Where there are different shareholders with opposing interests, a lawyer can help identify, negotiate and implement solutions. Because they deal with these types of agreements every day, they will be able to help you identify and resolve issues much more efficiently than would otherwise be the case.
As your lawyer comes to learn more about your circumstances through the process of preparing the agreement, he or she is also likely to offer you related advice - much of which may not be directly relevant to the agreement itself.
For example, they may give you advice about personal asset structuring, succession planning or limiting your personal exposure as a director. They might give you advice about the business itself, such as corporate structuring, intellectual property protection or commercial contracts.
The basic point is that the service provided by a good commercial lawyer is a lot more than the mere provision of a template. That's why one is more expensive than the other, and it's also why it's so important not to confuse the two.
Why you should be involved in the process
Most of the value of a well-prepared shareholders agreement is not obvious from the final printed version. Rather, a large part of the value lies in the journey that gets you there.
Being asked to consider and address specific issues helps to make sure all parties are on the same page. This process can help build trust and can significantly minimise the potential for disputes later - which is one of the main reasons for having a shareholders agreement in the first place.
If you try to shortcut this process, either by using a template agreement or relying too heavily on accountants or lawyers to make decisions for you, you run the risk of your agreement not adequately reflecting your needs. If that happens, the exercise may end up being a waste of time and expense (no matter what you spend).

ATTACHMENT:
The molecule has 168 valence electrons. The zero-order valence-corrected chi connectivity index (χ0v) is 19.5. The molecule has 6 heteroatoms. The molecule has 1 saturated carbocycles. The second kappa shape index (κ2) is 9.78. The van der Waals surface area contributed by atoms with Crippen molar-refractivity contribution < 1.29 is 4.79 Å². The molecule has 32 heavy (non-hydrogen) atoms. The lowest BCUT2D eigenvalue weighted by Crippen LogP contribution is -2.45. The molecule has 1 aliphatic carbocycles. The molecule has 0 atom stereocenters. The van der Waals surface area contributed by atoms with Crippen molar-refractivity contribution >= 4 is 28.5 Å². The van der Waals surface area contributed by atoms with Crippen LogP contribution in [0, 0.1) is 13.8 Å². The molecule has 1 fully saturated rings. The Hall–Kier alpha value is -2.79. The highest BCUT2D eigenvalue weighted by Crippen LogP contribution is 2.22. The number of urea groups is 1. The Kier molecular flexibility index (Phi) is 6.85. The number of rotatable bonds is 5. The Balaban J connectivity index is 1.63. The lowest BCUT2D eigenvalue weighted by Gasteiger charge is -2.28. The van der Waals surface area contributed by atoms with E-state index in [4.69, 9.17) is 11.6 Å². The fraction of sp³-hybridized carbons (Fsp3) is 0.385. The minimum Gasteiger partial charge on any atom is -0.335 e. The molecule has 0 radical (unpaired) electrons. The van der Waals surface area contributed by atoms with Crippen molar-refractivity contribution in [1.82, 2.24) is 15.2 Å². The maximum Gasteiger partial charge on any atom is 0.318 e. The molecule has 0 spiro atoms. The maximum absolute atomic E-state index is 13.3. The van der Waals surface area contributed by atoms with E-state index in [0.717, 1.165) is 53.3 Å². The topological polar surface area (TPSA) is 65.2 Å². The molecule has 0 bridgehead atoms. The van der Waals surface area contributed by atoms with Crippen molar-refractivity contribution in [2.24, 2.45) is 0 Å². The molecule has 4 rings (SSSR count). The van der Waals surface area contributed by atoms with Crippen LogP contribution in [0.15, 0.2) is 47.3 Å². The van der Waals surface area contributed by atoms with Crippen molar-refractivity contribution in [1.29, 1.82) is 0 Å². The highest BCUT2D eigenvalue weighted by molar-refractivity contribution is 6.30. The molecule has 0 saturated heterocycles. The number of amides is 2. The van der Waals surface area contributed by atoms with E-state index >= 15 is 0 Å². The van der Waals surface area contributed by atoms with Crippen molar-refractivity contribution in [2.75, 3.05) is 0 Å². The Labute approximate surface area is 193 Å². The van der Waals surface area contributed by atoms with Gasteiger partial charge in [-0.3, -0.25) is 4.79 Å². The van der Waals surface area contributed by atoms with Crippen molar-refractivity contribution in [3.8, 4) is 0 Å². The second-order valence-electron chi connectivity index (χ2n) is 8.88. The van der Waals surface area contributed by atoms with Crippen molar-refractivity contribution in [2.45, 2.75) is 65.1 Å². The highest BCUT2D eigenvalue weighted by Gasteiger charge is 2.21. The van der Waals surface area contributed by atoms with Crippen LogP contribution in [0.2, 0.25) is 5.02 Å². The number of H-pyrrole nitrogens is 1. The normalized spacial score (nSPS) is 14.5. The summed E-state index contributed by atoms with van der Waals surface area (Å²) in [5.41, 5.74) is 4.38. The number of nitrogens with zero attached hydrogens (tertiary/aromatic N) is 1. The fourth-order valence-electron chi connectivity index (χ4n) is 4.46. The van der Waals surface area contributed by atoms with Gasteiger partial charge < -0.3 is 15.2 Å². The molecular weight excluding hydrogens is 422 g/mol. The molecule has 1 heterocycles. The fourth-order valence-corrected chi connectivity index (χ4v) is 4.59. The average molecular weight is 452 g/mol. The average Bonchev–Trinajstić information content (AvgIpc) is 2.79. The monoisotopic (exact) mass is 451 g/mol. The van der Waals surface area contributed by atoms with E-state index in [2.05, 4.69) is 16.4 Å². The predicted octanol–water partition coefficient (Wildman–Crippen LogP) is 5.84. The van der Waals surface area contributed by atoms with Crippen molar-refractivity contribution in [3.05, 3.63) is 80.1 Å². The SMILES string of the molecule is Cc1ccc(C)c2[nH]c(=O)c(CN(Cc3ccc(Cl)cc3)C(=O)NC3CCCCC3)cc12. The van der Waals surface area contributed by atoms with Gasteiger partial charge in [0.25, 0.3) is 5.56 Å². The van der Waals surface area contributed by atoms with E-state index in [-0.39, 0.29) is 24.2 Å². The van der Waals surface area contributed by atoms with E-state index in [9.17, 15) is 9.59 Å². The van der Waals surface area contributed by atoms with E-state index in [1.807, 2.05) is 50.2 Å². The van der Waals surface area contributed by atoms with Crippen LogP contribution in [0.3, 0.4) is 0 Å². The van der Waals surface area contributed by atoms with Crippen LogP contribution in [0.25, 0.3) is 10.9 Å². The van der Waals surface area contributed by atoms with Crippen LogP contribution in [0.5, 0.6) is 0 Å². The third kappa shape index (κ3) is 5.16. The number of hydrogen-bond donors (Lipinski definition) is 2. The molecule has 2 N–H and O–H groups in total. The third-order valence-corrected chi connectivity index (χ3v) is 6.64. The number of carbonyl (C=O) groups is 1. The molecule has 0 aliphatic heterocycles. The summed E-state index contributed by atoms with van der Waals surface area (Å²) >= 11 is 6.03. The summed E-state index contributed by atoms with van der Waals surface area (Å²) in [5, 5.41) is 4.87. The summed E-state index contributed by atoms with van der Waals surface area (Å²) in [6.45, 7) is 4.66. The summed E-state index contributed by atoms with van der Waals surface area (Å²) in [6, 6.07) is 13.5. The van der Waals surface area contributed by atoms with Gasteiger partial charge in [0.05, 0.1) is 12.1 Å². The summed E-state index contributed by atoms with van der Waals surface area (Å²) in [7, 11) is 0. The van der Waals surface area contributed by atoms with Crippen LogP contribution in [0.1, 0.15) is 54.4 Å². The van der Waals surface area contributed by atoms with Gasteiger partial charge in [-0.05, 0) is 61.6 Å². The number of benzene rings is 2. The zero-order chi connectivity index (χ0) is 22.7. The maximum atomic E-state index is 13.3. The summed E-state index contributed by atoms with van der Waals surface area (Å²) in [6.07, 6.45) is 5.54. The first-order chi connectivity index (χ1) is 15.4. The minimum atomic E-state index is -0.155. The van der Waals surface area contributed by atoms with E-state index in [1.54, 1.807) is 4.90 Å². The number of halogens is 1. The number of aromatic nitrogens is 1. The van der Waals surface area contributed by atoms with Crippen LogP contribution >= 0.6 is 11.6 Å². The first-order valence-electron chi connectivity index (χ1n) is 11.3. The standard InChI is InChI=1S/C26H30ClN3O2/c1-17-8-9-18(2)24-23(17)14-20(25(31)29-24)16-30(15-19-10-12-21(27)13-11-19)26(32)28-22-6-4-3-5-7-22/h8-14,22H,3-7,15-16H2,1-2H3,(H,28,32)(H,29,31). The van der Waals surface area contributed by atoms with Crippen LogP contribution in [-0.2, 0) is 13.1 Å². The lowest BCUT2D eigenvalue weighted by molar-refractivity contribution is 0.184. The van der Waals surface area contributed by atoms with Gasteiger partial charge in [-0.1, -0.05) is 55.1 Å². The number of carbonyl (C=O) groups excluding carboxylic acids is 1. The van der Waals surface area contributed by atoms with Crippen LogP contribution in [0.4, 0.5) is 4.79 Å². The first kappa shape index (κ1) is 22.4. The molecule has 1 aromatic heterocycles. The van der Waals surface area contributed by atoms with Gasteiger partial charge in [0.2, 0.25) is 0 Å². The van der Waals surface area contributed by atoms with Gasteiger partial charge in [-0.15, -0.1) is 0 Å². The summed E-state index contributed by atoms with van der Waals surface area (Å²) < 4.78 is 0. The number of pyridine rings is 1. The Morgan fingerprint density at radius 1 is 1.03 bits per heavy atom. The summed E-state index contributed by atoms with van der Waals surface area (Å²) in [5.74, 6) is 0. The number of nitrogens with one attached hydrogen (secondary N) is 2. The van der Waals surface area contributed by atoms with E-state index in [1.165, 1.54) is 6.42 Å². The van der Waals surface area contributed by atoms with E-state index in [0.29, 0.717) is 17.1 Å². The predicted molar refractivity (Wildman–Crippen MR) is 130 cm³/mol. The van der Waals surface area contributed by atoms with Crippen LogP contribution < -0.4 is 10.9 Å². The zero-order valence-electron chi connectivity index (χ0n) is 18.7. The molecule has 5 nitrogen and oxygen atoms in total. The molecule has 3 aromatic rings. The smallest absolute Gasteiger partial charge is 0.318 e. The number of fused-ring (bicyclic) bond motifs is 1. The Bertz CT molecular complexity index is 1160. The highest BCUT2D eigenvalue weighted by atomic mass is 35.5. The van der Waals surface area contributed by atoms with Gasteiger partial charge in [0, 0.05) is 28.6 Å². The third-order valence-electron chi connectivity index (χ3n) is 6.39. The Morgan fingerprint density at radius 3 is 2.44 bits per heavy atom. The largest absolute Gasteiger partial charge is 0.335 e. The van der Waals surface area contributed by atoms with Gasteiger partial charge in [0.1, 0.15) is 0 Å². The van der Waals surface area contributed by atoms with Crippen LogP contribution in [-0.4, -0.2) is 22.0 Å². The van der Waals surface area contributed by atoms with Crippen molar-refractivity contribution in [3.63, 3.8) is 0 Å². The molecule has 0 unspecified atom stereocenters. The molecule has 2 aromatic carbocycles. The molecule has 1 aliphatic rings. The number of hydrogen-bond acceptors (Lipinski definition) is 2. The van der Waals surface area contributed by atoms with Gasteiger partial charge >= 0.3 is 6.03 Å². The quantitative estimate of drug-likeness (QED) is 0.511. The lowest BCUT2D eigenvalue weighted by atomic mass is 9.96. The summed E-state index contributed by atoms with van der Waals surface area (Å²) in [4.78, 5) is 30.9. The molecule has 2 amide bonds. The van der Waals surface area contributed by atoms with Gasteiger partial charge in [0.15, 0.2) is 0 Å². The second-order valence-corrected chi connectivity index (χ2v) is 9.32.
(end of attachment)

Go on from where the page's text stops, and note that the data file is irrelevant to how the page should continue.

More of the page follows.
How much does a shareholders agreement cost if I involve a lawyer?
Involving a lawyer will obviously be more expensive than other options, but it's also the option that will give you the best outcome.
There is no strict guide as to how to much it will cost, as it will depend on your circumstances. It will also depend on what type of firm (or lawyer) you decide to engage.
By way of illustration, if there are two experienced shareholders embarking on a small venture who already know roughly what they want and have a pre-existing relationship, there is likely to be less work involved than a situation where there are multiple shareholders with differing levels of experience, investment and involvement in the business.
Your choice of lawyer (or law firm) will be an important consideration. A commercial law firm will typically be more experienced in shareholders agreements than a suburban or regional general practitioner. This difference in experience and knowledge will often be reflected in the price.
As a general rule, if you're spending nothing, that's probably not enough. If you're spending many multiples of tens of thousands, you have probably gone too far.
As final word of warning, be wary of any prices or quotes you receive from anyone unless they have spoken to you in detail about your circumstances. Without that information, it would be impossible to accurately assess the amount of legal work that might be needed - and ultimately, that is the thing that will be biggest determinant of the cost.